PARKLAND, Fla. (AP) — An attorney for the brother of Florida school shooting suspect Nikolas Cruz said in court papers Thursday that a $500,000 bond for trespassing at the school is excessive and that the brother should be released from jail.
Lawyer Joseph Kimok said in the documents that 18-year-old Zachary Cruz already paid the standard $25 bond for a misdemeanor and should not be kept in custody.
“Zachary Cruz did not kill 17 people on a high school campus. He should not be treated as if he did,” Kimok wrote. “There is no justice where the government seeks to hang a man for the crimes of his brother.”
Zachary Cruz was arrested Monday while skateboarding on the campus of Marjory Stoneman Douglas High School, where authorities say his brother killed 17 people and wounded 17 others in the Valentine’s Day massacre. Zachary Cruz had been warned not to visit the campus, but did so three times, authorities say.
Kimok also objected to several of the bond conditions imposed by a judge, including forcing Zachary Cruz to undergo a psychological evaluation, prohibiting him from visiting Broward County, putting him on house arrest with an ankle monitor if he is released, having the home he is living in searched for weapons and having no contact with Nikolas Cruz.
“To take away that familial connection is inhumane,” Kimok wrote.
Security at Stoneman Douglas High, already heightened, was bolstered Thursday with Gov. Rick Scott ordering eight highway patrol troopers to help secure the grounds. The move came after Zachary Cruz was arrested, two students were caught carrying knives and another made online threats.
Also, Stoneman Douglas students will be given transparent backpacks they’ll be required to use when they return from spring break on April 2. Broward County school district Superintendent Robert Runcie told parents in a two-page letter that metal detectors also may be installed soon, and he outlined other security upgrades including student ID badges and a district-wide effort to require all school visitors to enter through a single door.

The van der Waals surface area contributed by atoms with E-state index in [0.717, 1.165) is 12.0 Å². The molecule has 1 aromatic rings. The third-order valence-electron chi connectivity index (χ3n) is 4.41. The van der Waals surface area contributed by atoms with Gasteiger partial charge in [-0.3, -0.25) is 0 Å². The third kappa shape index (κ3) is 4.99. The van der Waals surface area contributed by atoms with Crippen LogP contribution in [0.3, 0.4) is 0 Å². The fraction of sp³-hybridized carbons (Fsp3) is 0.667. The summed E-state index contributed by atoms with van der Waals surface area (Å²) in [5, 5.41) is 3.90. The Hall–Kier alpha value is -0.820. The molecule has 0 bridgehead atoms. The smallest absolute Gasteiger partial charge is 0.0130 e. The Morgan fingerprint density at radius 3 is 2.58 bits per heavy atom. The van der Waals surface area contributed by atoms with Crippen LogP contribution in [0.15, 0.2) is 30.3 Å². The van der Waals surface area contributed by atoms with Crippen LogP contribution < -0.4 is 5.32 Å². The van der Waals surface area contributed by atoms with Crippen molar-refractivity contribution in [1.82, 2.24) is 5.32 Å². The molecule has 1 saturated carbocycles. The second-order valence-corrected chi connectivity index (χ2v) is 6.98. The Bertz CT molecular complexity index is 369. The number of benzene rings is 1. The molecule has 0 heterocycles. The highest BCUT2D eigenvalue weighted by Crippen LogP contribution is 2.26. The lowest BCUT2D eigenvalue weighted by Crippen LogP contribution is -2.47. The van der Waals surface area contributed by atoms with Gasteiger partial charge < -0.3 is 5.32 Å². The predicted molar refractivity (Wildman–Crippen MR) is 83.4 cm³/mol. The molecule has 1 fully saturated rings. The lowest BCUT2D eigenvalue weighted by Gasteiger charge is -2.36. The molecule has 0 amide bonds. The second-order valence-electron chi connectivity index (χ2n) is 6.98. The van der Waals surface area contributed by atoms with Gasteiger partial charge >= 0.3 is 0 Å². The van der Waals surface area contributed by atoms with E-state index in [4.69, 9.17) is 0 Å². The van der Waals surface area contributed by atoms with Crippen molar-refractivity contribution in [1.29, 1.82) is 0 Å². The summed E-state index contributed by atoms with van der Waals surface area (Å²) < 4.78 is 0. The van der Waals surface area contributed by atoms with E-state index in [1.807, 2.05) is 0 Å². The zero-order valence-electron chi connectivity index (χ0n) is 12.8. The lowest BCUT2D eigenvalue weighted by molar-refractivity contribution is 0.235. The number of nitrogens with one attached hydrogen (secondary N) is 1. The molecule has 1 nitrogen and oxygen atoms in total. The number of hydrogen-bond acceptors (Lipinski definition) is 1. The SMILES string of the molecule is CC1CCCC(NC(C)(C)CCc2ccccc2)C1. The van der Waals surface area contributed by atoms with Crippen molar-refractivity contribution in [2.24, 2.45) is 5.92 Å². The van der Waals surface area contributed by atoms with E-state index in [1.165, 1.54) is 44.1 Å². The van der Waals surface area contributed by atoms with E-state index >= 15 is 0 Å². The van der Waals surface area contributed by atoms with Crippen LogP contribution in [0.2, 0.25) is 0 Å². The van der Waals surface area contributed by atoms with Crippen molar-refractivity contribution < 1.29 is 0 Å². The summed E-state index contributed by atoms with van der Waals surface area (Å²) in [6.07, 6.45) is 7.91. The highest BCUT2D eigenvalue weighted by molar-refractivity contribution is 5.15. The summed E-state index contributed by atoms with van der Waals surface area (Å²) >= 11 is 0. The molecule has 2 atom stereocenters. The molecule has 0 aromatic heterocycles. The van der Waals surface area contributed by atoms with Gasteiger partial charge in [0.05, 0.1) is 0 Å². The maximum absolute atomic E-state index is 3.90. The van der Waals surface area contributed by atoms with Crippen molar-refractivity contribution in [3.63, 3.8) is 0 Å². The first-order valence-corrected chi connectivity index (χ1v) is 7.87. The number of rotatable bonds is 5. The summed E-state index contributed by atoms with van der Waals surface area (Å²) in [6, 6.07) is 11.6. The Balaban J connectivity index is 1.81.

The troopers will be stationed at the school indefinitely, along with Broward County deputies, leaving an armed guard at every campus entrance point, Scott said in a statement. Before the shooting, the school was patrolled by one armed deputy and unarmed guards. An unspecified number of deputies, some armed with rifles, were added after the school reopened.
“Parents, students and teachers have recently endured one of the worst tragedies in Florida history,” Scott said. “They must be assured that every necessary step is being taken to increase safety and ensure no unauthorized people are allowed on campus.”
Zachary and Nikolas, 19, both attended Stoneman Douglas. They shared the same biological mother but had different fathers. Both were adopted at very young ages by Roger and Lynda Cruz. Lynda Cruz died in November and their father died some years earlier.
Nickolas Cruz will plead guilty to 17 counts of murder and 17 counts of attempted murder if prosecutors will waive the death penalty, his attorney has said. They have refused to do so.
Meanwhile, a judge rejected an attempt to remove Broward County prosecutors and its public defender from the Nikolas Cruz criminal case.
Circuit Judge Elizabeth Scherer said in an order dated Wednesday that attorney Alex Arreaza lacks legal standing to make such a motion. Arreaza represents 15-year-old Anthony Borges, who was shot five times in the Valentine’s Day massacre at Marjory Stoneman Douglas High School that killed 17 people.
Arreaza had claimed the two offices have a conflict because both signed a 2016 agreement along with county school and law enforcement officials aimed at handling school disciplinary issues without involving law enforcement.
Mollica separately imposed a $12,500 bail Wednesday on a Stoneman Douglas student who officials say pulled a small knife on a boy she accused of harassing her and a friend. The SunSentinel reports that her lawyer, Brian Reidy said everyone has “hit the fear button” and that he doesn’t “blame a kid for taking a weapon to school, quite frankly, these days.”